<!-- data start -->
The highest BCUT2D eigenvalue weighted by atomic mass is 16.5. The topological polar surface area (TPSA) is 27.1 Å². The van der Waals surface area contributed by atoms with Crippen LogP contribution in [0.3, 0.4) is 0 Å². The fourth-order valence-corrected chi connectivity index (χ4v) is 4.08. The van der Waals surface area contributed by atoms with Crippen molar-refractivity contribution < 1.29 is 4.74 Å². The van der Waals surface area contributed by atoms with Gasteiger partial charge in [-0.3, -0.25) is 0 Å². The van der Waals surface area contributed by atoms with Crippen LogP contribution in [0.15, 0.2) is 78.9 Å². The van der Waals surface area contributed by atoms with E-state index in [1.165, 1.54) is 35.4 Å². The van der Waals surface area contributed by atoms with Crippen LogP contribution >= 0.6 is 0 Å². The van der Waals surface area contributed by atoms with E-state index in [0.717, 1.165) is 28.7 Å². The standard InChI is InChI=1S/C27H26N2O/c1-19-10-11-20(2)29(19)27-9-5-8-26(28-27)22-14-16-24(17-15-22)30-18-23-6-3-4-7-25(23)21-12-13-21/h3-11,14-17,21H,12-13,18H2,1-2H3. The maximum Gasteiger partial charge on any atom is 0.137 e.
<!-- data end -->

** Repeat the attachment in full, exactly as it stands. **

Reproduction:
The highest BCUT2D eigenvalue weighted by atomic mass is 16.5. The topological polar surface area (TPSA) is 27.1 Å². The van der Waals surface area contributed by atoms with Crippen LogP contribution in [0.3, 0.4) is 0 Å². The fourth-order valence-corrected chi connectivity index (χ4v) is 4.08. The van der Waals surface area contributed by atoms with Crippen molar-refractivity contribution < 1.29 is 4.74 Å². The van der Waals surface area contributed by atoms with Gasteiger partial charge in [-0.3, -0.25) is 0 Å². The van der Waals surface area contributed by atoms with Crippen LogP contribution in [0.15, 0.2) is 78.9 Å². The van der Waals surface area contributed by atoms with E-state index in [1.165, 1.54) is 35.4 Å². The van der Waals surface area contributed by atoms with Crippen LogP contribution >= 0.6 is 0 Å². The van der Waals surface area contributed by atoms with E-state index in [0.717, 1.165) is 28.7 Å². The standard InChI is InChI=1S/C27H26N2O/c1-19-10-11-20(2)29(19)27-9-5-8-26(28-27)22-14-16-24(17-15-22)30-18-23-6-3-4-7-25(23)21-12-13-21/h3-11,14-17,21H,12-13,18H2,1-2H3. The maximum Gasteiger partial charge on any atom is 0.137 e.